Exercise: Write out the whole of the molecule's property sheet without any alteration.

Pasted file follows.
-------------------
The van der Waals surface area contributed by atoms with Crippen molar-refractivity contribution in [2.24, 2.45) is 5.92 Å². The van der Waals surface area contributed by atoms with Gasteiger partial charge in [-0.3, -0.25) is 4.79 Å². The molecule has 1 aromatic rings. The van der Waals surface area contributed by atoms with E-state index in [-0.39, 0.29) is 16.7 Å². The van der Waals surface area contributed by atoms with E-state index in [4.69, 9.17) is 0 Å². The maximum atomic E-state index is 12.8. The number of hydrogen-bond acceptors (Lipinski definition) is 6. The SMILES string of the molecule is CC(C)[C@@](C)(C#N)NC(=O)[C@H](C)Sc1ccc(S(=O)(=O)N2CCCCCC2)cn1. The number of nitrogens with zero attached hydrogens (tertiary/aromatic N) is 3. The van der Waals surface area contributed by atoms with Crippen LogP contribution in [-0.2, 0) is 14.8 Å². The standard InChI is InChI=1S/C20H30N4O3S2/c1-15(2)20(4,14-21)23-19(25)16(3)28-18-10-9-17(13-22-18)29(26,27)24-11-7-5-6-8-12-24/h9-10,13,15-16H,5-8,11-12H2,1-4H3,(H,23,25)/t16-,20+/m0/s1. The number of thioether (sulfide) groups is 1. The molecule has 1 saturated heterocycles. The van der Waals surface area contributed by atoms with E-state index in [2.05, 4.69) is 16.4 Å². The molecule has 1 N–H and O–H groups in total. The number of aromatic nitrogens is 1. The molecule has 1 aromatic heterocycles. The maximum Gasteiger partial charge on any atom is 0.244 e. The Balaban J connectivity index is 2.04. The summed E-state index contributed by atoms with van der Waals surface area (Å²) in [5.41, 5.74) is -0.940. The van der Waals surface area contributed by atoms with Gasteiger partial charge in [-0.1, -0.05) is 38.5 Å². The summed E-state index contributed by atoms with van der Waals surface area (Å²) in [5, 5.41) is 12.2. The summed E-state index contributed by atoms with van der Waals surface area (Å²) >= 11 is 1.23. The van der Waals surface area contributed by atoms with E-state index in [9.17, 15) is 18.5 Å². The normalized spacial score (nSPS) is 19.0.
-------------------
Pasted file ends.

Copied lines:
The van der Waals surface area contributed by atoms with Crippen molar-refractivity contribution in [2.24, 2.45) is 5.92 Å². The van der Waals surface area contributed by atoms with Gasteiger partial charge in [-0.3, -0.25) is 4.79 Å². The molecule has 1 aromatic rings. The van der Waals surface area contributed by atoms with E-state index in [-0.39, 0.29) is 16.7 Å². The van der Waals surface area contributed by atoms with E-state index in [4.69, 9.17) is 0 Å². The maximum atomic E-state index is 12.8. The number of hydrogen-bond acceptors (Lipinski definition) is 6. The SMILES string of the molecule is CC(C)[C@@](C)(C#N)NC(=O)[C@H](C)Sc1ccc(S(=O)(=O)N2CCCCCC2)cn1. The number of nitrogens with zero attached hydrogens (tertiary/aromatic N) is 3. The van der Waals surface area contributed by atoms with Crippen LogP contribution in [-0.2, 0) is 14.8 Å². The standard InChI is InChI=1S/C20H30N4O3S2/c1-15(2)20(4,14-21)23-19(25)16(3)28-18-10-9-17(13-22-18)29(26,27)24-11-7-5-6-8-12-24/h9-10,13,15-16H,5-8,11-12H2,1-4H3,(H,23,25)/t16-,20+/m0/s1. The number of thioether (sulfide) groups is 1. The molecule has 1 saturated heterocycles. The van der Waals surface area contributed by atoms with E-state index in [2.05, 4.69) is 16.4 Å². The molecule has 1 N–H and O–H groups in total. The number of aromatic nitrogens is 1. The molecule has 1 aromatic heterocycles. The maximum Gasteiger partial charge on any atom is 0.244 e. The Balaban J connectivity index is 2.04. The summed E-state index contributed by atoms with van der Waals surface area (Å²) in [5.41, 5.74) is -0.940. The van der Waals surface area contributed by atoms with Gasteiger partial charge in [-0.1, -0.05) is 38.5 Å². The summed E-state index contributed by atoms with van der Waals surface area (Å²) in [5, 5.41) is 12.2. The summed E-state index contributed by atoms with van der Waals surface area (Å²) >= 11 is 1.23. The van der Waals surface area contributed by atoms with E-state index in [9.17, 15) is 18.5 Å². The normalized spacial score (nSPS) is 19.0.